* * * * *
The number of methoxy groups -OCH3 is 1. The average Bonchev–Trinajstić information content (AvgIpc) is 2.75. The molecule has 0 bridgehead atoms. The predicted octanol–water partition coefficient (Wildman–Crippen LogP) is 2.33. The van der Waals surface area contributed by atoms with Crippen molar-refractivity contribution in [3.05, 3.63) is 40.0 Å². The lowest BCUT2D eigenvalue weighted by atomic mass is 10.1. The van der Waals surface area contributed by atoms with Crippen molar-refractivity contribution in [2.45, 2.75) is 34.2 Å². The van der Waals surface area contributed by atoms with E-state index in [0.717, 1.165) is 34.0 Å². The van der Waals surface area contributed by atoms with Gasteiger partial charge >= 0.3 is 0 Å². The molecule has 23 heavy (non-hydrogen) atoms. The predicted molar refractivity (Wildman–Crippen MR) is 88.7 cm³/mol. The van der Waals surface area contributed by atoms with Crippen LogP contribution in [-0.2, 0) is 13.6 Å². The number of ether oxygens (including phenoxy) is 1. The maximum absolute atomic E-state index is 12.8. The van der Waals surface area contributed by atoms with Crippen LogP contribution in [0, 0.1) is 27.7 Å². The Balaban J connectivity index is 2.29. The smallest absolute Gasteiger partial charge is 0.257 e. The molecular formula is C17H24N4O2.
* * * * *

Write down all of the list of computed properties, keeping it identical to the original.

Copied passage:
The number of methoxy groups -OCH3 is 1. The average Bonchev–Trinajstić information content (AvgIpc) is 2.75. The molecule has 0 bridgehead atoms. The predicted octanol–water partition coefficient (Wildman–Crippen LogP) is 2.33. The van der Waals surface area contributed by atoms with Crippen molar-refractivity contribution in [3.05, 3.63) is 40.0 Å². The lowest BCUT2D eigenvalue weighted by atomic mass is 10.1. The van der Waals surface area contributed by atoms with Crippen molar-refractivity contribution in [2.45, 2.75) is 34.2 Å². The van der Waals surface area contributed by atoms with E-state index in [0.717, 1.165) is 34.0 Å². The van der Waals surface area contributed by atoms with Gasteiger partial charge >= 0.3 is 0 Å². The molecule has 23 heavy (non-hydrogen) atoms. The predicted molar refractivity (Wildman–Crippen MR) is 88.7 cm³/mol. The van der Waals surface area contributed by atoms with Crippen LogP contribution in [-0.2, 0) is 13.6 Å². The number of ether oxygens (including phenoxy) is 1. The maximum absolute atomic E-state index is 12.8. The van der Waals surface area contributed by atoms with Crippen LogP contribution in [0, 0.1) is 27.7 Å². The Balaban J connectivity index is 2.29. The smallest absolute Gasteiger partial charge is 0.257 e. The molecular formula is C17H24N4O2.